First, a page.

• At a disputed sub-council 16 meeting on June 18 2014 that approved Strong’s application, of which AmaBhungane heard a recording, Haywood gave no input when the Strong matter was discussed and approved. But later in the meeting she expressed confusion, saying she had missed the item because it was incorrectly labelled on the agenda. She voiced strong opposition, saying: “It is still a huge issue with my constituents.”

DA chairperson Demetri Qually dismissed Haywood’s belated input and closed the meeting.

Qually told amaBhungane it would not have been legally permissible to discuss the matter further.

This was contradicted last week by the sub-council’s ANC representative, Bheki Hadebe, who did not attend the meeting. Hadebe said further discussion would ordinarily have been allowed, and that the events pointed to strong “divisions” among DA councillors.

Qually, Anstey and the DA’s Dave Bryant filed statements under oath in the high court saying: “Haywood did not express any opposition to the application.” This seems incorrect.

  • The second instance involves De Lille’s instruction in February this year that the city should fight McCain in court.

AmaBhungane has seen emails from a city legal official to McCain’s lawyer saying that officials had met and decided that the city would not oppose McCain – subject to De Lille’s approval. It was unlikely De Lille would oppose, the official said.

All that was needed was De Lille’s signature on top of five others, but the mayor held out for a month before instructing that the city must oppose. She defended her decision this week, saying it had nothing to do with the Strongs.

She said that, following advice from Smit, “it was decided that it was most appropriate to defend the systems of a structure of council”.

  • In the third instance, Smit commissioned auditing firm KPMG to investigate Haywood for her opposition to the Strong application.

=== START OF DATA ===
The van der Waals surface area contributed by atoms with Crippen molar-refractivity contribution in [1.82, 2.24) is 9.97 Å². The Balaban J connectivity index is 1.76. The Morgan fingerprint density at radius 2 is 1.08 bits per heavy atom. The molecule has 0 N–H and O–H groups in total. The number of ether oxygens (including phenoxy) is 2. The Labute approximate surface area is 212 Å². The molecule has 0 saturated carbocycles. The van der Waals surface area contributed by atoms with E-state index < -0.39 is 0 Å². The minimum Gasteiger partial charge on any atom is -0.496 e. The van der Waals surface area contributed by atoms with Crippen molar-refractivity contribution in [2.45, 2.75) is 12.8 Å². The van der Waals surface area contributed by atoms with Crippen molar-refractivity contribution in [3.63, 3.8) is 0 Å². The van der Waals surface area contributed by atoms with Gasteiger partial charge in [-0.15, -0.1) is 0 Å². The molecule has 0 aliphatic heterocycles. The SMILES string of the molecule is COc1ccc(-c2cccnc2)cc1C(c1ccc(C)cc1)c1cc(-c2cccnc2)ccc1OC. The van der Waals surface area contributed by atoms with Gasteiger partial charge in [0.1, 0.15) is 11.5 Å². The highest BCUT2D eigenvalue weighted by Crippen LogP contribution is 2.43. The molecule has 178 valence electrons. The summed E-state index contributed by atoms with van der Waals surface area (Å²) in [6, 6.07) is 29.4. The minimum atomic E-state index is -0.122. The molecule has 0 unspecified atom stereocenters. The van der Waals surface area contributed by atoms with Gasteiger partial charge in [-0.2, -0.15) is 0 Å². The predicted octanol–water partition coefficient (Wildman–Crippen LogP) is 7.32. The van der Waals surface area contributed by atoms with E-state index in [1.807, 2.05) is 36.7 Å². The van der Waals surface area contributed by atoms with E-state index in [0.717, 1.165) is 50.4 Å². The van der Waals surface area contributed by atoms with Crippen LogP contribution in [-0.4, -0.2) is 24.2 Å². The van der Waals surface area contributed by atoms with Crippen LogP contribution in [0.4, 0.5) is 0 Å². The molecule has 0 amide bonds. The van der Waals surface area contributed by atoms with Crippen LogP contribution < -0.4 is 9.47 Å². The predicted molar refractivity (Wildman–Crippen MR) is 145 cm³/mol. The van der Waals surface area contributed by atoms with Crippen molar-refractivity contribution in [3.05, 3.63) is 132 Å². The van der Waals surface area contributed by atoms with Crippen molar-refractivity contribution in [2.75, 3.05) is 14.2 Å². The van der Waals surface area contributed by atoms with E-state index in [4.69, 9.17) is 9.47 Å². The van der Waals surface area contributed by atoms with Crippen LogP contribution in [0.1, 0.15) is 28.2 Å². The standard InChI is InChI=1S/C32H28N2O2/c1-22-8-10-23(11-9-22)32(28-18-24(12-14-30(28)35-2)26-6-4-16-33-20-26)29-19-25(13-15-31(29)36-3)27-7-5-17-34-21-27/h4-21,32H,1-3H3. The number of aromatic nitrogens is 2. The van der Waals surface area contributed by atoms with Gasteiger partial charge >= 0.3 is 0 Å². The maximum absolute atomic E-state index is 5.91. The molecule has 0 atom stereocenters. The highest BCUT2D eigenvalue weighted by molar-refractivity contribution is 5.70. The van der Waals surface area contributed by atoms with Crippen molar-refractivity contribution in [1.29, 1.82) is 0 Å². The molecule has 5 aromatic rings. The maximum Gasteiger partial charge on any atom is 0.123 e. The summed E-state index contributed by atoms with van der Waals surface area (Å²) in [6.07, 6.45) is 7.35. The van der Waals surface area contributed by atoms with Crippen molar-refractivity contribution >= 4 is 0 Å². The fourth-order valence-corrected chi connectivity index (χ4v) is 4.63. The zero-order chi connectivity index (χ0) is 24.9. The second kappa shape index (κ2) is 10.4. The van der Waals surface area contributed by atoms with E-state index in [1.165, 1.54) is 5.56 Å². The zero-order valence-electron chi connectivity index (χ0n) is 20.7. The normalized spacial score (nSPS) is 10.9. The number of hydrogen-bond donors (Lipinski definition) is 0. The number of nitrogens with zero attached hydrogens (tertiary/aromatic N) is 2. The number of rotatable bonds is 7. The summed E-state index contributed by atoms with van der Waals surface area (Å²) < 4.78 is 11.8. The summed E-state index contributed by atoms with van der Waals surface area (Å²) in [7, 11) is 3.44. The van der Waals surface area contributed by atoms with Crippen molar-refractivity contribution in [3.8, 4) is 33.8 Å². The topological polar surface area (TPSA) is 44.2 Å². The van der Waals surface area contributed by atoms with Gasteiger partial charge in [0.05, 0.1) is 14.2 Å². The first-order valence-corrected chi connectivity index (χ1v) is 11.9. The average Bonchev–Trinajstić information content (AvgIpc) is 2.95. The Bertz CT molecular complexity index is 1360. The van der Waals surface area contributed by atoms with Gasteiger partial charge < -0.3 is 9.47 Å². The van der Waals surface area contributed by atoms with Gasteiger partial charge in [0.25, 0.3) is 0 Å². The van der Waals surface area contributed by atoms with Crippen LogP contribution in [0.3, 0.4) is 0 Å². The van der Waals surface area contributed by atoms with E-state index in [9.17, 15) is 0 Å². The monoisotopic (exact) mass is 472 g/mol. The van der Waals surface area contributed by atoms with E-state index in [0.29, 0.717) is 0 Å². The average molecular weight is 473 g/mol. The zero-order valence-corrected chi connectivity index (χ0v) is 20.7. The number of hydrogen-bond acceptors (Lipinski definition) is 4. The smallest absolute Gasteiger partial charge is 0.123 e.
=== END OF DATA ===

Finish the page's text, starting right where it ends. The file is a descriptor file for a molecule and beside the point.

The investigation centres on a motion tabled by her immediately after the June 2014 meeting where Carol Strong’s application was approved. Haywood motivated that the decision was “erroneous” and should be rescinded and reviewed.

But the councillors agreed to refer the matter to Smit to determine what action, if any, should be taken. It took him eight months to initiate an investigation, which seemed to focus on Haywood herself.

In his affidavit, Qually said: “When councillor Haywood’s ‘motion to rescind’ came before the speaker’s office, there was a concern that [she] had transgressed the sub-council rules and code of conduct. As a result, KPMG was appointed to conduct a forensic investigation into her conduct in relation to the application and the motion she attempted to introduce.” 

Smit added: “I wish to make clear that the investigation, which I have initiated, is related to [Haywood’s] motion.”

McCain’s lawyer Sean Rosenberg said in court: “It is not at all apparent why the unfortunate Haywood should have been rounded on and be the subject of an investigation by the speaker.”

But last week Smit said: “Haywood was not ‘targeted’ as an individual; ‘other matters’ were targeted.”

He said her allegation that Anstey was biased towards the Strongs “is currently under investigation and consideration”.

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The M&G Centre for Investigative Journalism, a non-profit initiative to develop investigative journalism in the public interest, produced this story. All views are ours. See www.amabhungane.co.za for all our stories, activities and sources of funding.